May 11, 2009


Within the galaxy of windows lit in the night, imagine brave souls listening to banned music, recording copies of tape cassettes and vinyl records with homemade jackets. Like a scene from Persepolis, friends out after curfew around a small speaker- their imaginations lit by music, sparks of human expression from across the planet. Messages from another world. For some behind the Iron Curtain, the distance probably seemed as intraversable as the moon. I recently explored two documentary films about music behind the Iron Curtain during the Cold War that I believe Spy Vibers will find interesting. Today I'd like to highlight Paul McCartney in Red Square. 

I imagine it’s difficult for those of us who grew up with complete accessibility to mass communication and to the Arts to understand what it might have been like to have only known a prescribed menu of sound and vision that echoed the official policy and voice of the state. “Ah, look at all the lonely people. Where do they all come from? Ah, look at all the lonely people. Where do they all belong?” So wrote experimental/pop artist and songwriter Paul McCartney in 1967. The Beatles had escaped live performance for the deeper, artistic experience of sound recording a year earlier. McCartney developed the concept that their studio selves, a virtual band on vinyl (dubbed Sergeant Pepper’s Lonely Heart’s Club Band), would tour the world as proxy. Freed from the stress and monotony of stage appearances, The Beatles discovered a new level of expression and set a new standard of what could be achieved in the studio, and in the form of pop music itself. The album was a multi-track epiphany and an international event that bridged cultures, generations, and musical genres.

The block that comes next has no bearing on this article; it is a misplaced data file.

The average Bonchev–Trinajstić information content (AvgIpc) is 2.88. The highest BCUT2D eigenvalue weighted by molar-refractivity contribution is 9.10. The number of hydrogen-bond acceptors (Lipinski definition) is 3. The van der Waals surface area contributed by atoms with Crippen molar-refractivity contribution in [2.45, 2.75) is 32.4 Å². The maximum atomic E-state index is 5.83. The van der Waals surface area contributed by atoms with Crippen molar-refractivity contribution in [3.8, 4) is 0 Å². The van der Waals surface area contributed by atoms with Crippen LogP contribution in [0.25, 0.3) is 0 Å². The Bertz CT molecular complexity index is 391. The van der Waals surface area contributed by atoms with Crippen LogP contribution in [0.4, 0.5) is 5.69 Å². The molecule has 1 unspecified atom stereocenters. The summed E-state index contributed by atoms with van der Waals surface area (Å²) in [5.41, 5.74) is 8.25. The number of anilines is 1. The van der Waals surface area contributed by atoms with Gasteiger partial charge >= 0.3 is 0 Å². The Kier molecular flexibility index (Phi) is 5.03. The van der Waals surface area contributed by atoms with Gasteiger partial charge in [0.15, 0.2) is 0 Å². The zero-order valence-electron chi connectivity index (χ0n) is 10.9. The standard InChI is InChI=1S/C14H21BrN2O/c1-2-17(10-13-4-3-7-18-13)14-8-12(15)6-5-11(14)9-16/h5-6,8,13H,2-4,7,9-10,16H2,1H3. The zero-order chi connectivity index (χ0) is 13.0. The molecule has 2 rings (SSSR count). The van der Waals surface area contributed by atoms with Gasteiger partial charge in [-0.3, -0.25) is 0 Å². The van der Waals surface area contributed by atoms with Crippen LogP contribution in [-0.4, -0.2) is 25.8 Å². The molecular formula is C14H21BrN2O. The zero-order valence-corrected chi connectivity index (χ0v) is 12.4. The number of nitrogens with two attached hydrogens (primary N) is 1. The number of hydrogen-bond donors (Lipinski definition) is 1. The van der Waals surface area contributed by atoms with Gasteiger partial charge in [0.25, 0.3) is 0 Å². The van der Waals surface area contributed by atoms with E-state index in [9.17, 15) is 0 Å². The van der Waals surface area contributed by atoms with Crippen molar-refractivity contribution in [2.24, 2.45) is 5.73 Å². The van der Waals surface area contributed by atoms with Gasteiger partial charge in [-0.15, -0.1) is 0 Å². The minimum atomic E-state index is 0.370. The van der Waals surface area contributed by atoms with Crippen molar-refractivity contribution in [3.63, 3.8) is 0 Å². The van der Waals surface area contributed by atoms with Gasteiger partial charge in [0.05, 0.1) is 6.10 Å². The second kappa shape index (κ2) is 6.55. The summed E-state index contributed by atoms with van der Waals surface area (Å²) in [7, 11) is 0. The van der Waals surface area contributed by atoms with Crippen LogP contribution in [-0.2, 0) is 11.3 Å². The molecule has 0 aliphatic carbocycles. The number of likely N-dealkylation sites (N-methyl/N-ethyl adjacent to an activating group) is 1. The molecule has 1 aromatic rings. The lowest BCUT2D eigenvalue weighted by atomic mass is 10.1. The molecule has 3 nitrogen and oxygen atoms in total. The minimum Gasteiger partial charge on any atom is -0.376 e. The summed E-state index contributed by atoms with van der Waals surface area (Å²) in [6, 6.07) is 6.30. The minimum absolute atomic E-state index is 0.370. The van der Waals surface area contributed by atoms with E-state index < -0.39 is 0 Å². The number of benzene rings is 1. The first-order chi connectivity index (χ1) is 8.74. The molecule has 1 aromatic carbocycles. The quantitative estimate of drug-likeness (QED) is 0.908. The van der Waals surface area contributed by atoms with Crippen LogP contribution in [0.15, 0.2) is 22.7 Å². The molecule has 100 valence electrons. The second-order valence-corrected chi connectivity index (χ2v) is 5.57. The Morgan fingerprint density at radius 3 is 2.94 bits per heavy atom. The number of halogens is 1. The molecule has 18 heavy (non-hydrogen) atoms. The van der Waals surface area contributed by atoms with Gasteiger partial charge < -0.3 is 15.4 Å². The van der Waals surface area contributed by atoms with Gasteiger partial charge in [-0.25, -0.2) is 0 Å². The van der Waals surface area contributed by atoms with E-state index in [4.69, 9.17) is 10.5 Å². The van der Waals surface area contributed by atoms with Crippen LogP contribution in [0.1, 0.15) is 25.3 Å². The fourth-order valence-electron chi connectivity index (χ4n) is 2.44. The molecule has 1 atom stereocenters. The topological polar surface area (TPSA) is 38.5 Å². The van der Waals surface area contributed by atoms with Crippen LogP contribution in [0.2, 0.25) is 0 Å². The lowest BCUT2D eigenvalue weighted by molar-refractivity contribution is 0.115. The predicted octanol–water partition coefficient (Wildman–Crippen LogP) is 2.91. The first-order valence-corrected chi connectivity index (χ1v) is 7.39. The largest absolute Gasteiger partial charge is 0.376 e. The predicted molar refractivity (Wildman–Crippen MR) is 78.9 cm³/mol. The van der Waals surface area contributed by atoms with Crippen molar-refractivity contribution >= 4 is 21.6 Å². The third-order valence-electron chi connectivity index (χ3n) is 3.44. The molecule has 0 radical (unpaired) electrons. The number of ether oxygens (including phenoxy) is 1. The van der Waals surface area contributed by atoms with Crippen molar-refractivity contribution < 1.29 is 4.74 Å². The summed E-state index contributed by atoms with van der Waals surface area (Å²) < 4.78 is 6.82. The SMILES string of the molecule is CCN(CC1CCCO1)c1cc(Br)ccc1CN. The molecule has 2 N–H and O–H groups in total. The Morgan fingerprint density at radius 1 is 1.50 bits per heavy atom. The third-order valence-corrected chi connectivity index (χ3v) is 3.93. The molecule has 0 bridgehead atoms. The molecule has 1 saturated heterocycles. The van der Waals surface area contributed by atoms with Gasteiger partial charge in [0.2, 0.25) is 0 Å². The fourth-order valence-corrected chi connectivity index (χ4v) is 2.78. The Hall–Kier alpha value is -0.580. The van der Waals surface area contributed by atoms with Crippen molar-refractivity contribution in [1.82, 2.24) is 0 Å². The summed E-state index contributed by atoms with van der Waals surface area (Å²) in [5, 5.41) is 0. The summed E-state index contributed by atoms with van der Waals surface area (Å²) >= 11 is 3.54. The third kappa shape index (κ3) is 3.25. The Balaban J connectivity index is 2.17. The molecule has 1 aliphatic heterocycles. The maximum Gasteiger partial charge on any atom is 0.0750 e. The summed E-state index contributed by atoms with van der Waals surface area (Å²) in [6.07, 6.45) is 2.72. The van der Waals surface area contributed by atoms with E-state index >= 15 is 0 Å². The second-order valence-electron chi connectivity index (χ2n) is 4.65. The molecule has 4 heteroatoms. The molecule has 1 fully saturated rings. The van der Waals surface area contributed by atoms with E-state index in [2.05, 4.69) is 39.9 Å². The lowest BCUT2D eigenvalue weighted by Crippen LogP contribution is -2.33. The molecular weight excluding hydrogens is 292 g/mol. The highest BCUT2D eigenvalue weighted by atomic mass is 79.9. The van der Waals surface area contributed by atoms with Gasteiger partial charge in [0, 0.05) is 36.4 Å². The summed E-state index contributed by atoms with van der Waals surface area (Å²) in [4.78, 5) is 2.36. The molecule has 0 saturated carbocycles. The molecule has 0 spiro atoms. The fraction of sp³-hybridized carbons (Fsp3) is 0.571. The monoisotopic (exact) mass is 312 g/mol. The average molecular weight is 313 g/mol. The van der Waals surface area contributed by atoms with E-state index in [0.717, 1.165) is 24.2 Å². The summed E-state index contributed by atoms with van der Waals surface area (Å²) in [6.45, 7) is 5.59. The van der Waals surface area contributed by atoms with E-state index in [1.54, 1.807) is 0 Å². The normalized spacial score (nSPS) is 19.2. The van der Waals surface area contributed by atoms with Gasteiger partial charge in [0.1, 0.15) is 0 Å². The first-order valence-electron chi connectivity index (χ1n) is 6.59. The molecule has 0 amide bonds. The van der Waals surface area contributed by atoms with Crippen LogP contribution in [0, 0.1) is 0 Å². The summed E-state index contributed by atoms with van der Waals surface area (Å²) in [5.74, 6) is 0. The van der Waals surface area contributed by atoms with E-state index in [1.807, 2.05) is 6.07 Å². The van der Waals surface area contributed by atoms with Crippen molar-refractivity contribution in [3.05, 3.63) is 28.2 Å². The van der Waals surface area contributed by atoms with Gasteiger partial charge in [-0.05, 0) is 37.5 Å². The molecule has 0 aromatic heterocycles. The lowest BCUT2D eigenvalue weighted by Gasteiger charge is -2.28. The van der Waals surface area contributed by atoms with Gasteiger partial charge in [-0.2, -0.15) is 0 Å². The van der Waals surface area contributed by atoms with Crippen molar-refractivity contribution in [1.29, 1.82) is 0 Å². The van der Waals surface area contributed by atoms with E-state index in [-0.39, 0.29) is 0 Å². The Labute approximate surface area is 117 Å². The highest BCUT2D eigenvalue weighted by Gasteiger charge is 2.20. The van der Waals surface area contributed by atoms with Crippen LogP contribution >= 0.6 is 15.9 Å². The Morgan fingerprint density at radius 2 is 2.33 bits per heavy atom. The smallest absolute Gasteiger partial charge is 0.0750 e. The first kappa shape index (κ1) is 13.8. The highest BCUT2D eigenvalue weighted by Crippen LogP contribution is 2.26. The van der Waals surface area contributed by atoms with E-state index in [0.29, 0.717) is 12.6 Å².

The heavy bass and drum sound of The Beatles had echoed privately among sub-cultures behind the Iron Curtain for years, though their music remained banned in the sense that Beatles records were not officially available. Industrious fans printed discs and tapes, and long before the grass-roots power of MySpace, The Beatles’ message spread and inspired many musicians and thinkers to dare enter the subversive world of Rock and Roll. For them, the music of The Beatles represented the courage to fight for creative and political freedom. McCartney made a special album of R&R standards, Снова в СССР, for Russian release in 1988. In 2003, Russian fans, including then-president and former KGB man, Vladimir Putin, finally had a chance to see McCartney perform live in Red Square- an event that Paul would never have dreamed possible back in the days of the Cold War.

The film is an excellent window behind the Iron Curtain as Beatles fans talk about their experiences growing up in that climate and about their emotional and political relationships with Beatles music. These interviews are interspersed between footage of the concert and taped experiences from Paul’s journey during the tour. For years I hoped to make a documentary film about the preservation and power of Beatles culture around the world (I have great footage of a live band in Tokyo), and Paul McCartney in Red Square achieves a very valuable and moving part of that story.

Learn more about Paul McCartney
Paul McCartney: Many Years From Now by Barry Miles
The Unknown Paul McCartney: McCartney and the Avant-Garde by Ian Peel
McCartney Paintings by Paul McCartney

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